A Big Move: Getting Military Equipment Out Of Iraq

Now that President Barack Obama has announced that all U.S. combat forces will be out of Iraq within the next 18 months, it's up to military planners to make that happen. Not only do they have to move 100,000 troops out of Iraq; they have to figure out what to do with all the gear the troops brought in with them. That means trucking out or selling off everything from tanks to desk chairs. But not everything that U.S. troops brought to Iraq is coming home.

"Huge quantities of desk swivel chairs, for instance, are now in Iraq courtesy of the U.S. military," says Stephen Biddle, a defense policy fellow at the Council on Foreign Relations. "We are not going to bring those home." Biddle says there is a huge "iron mountain" of stuff that may get left behind. And some stuff that's not iron, too.

"One of my favorite examples is concrete," Biddle says, referring to the concrete blast barriers the U.S. has erected all over Iraq, especially in Baghdad. "One of the provisions of U.S. law that matters here is we are not allowed to leave militarily relevant equipment behind without somebody signing for it. Turns out that, you know, blast shields are considered militarily relevant material. Does that mean that an Iraqi has to sign for every last Jersey barrier or else we have to pulverize them before we leave?"

Aside from concrete barriers, Army logistics officers are also figuring out what to do with Abrams tanks, Bradley Fighting Vehicles and gun ammunition. Most of these items will be coming home, says Rep. Ike Skelton (D-MO), chairman of the House Armed Services committee.

"We don't want to leave it there, as we did in Vietnam — we left a lot of equipment in Vietnam," Skelton says. "We want to get it back, and train on it, and be prepared for any future contingency that we might have."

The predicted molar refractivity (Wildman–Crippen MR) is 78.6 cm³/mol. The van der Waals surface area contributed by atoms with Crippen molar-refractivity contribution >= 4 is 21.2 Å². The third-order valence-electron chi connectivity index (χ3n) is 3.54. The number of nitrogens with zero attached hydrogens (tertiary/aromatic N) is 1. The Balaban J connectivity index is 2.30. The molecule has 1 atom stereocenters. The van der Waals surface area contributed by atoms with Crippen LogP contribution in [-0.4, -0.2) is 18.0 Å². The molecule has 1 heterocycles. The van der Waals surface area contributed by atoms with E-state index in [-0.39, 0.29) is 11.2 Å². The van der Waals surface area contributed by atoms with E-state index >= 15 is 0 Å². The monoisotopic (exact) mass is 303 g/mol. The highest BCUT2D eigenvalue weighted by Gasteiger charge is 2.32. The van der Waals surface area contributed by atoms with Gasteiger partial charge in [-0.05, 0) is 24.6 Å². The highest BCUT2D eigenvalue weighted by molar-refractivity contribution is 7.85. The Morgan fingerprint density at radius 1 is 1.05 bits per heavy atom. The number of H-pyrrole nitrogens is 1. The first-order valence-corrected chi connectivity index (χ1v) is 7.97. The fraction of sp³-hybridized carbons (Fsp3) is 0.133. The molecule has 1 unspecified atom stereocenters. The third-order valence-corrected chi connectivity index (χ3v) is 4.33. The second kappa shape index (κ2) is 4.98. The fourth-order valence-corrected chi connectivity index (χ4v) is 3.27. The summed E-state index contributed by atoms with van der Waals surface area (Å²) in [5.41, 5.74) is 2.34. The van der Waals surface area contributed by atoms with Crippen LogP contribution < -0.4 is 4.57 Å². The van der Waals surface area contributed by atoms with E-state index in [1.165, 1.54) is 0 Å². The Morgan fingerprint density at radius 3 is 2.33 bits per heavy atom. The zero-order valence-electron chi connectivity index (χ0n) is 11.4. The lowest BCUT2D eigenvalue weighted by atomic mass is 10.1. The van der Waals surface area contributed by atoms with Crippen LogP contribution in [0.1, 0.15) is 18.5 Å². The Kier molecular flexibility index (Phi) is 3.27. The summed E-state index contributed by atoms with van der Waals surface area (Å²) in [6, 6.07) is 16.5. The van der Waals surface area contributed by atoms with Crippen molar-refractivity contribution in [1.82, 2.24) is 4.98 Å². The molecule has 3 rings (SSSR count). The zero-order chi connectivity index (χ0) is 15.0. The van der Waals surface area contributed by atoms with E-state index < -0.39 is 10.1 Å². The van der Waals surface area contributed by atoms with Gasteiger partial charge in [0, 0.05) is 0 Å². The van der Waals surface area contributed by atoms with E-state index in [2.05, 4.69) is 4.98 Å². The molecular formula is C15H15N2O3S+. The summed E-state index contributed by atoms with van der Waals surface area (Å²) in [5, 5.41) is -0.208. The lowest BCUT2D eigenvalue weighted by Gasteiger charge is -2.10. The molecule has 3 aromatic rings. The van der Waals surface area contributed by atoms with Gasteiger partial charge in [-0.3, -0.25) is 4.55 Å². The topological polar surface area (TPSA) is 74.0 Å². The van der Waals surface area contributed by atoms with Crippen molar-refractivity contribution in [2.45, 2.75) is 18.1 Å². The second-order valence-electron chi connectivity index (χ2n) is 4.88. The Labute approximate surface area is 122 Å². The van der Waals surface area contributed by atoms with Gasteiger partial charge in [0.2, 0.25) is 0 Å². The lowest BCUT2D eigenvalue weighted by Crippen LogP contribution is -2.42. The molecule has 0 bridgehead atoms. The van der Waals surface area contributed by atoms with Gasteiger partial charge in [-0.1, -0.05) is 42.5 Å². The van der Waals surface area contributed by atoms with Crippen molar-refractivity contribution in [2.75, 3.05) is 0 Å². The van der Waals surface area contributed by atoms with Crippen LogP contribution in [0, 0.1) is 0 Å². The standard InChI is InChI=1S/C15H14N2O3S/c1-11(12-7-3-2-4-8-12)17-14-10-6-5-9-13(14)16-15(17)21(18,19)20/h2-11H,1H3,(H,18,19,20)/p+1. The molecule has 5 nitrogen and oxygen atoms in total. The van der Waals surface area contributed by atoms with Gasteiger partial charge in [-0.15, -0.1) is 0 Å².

A Thorough Cleaning

Getting it back poses a huge logistical challenge. Most helicopters and tanks are likely to be trucked out through Kuwait, though some containers may go through Jordan or Turkey. And before anything can be put on a ship home, it has to be scrubbed and inspected. That's because sand can harbor diseases that might harm poultry or livestock back in the U.S.

Retired Army Lt. Gen. Gus Pagonis knows all about this — he was in charge of bringing home U.S. troops and gear after the 1991 Gulf War.

"Every piece of equipment, from a tank to a radio to a computer — it doesn't matter, everything has to be cleaned. Wiped down, hosed off — it's a monumental task," Pagonis says.

It was such a tough task that Pagonis jokes his biggest nemesis back in 1991 was the U.S. Department of Agriculture. Military planners this time around should be so lucky.

Pagonis was able to take his time getting things packed up, and he had secure facilities to work from, in both Kuwait and Saudi Arabia.

"I just parked everything in the desert, guarded it with a very small force, and even had goat herders going around checking stuff for me," he says. " 'Cause there was no terrorist activity."

This time around, the troops pulling out may still be getting shot at, and every truck moving supplies to the border could be a target.

"Whenever you withdraw from a theater of operation, that's when you're most vulnerable," he says.

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